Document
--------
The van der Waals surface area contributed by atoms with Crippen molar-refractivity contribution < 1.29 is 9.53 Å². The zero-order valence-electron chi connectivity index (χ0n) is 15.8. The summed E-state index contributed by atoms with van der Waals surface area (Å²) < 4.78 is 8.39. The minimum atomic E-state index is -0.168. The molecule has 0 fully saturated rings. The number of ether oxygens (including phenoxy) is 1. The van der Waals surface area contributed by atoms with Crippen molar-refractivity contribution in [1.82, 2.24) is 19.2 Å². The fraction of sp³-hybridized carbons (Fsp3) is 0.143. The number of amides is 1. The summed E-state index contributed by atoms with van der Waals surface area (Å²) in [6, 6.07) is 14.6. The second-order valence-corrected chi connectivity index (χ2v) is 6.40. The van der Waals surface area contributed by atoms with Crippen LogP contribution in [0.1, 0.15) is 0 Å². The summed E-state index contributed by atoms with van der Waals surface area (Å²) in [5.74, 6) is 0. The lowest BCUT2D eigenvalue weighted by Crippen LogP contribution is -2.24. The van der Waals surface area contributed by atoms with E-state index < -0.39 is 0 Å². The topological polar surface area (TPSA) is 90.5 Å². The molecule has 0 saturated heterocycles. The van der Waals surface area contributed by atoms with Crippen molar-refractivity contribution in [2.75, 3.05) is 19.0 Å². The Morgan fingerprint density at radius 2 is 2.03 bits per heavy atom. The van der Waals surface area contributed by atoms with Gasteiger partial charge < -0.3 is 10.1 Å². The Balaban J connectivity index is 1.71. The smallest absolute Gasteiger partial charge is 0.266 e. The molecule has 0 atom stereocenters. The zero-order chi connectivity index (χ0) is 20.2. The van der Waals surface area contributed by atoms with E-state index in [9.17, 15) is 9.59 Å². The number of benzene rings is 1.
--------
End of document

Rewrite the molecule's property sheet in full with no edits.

The van der Waals surface area contributed by atoms with Crippen molar-refractivity contribution < 1.29 is 9.53 Å². The zero-order valence-electron chi connectivity index (χ0n) is 15.8. The summed E-state index contributed by atoms with van der Waals surface area (Å²) < 4.78 is 8.39. The minimum atomic E-state index is -0.168. The molecule has 0 fully saturated rings. The number of ether oxygens (including phenoxy) is 1. The van der Waals surface area contributed by atoms with Crippen molar-refractivity contribution in [1.82, 2.24) is 19.2 Å². The fraction of sp³-hybridized carbons (Fsp3) is 0.143. The number of amides is 1. The summed E-state index contributed by atoms with van der Waals surface area (Å²) in [6, 6.07) is 14.6. The second-order valence-corrected chi connectivity index (χ2v) is 6.40. The van der Waals surface area contributed by atoms with Crippen LogP contribution in [0.1, 0.15) is 0 Å². The summed E-state index contributed by atoms with van der Waals surface area (Å²) in [5.74, 6) is 0. The lowest BCUT2D eigenvalue weighted by Crippen LogP contribution is -2.24. The van der Waals surface area contributed by atoms with E-state index < -0.39 is 0 Å². The topological polar surface area (TPSA) is 90.5 Å². The molecule has 0 saturated heterocycles. The van der Waals surface area contributed by atoms with Crippen molar-refractivity contribution in [2.75, 3.05) is 19.0 Å². The Morgan fingerprint density at radius 2 is 2.03 bits per heavy atom. The van der Waals surface area contributed by atoms with Gasteiger partial charge < -0.3 is 10.1 Å². The Balaban J connectivity index is 1.71. The smallest absolute Gasteiger partial charge is 0.266 e. The molecule has 0 atom stereocenters. The zero-order chi connectivity index (χ0) is 20.2. The van der Waals surface area contributed by atoms with E-state index in [9.17, 15) is 9.59 Å². The number of benzene rings is 1.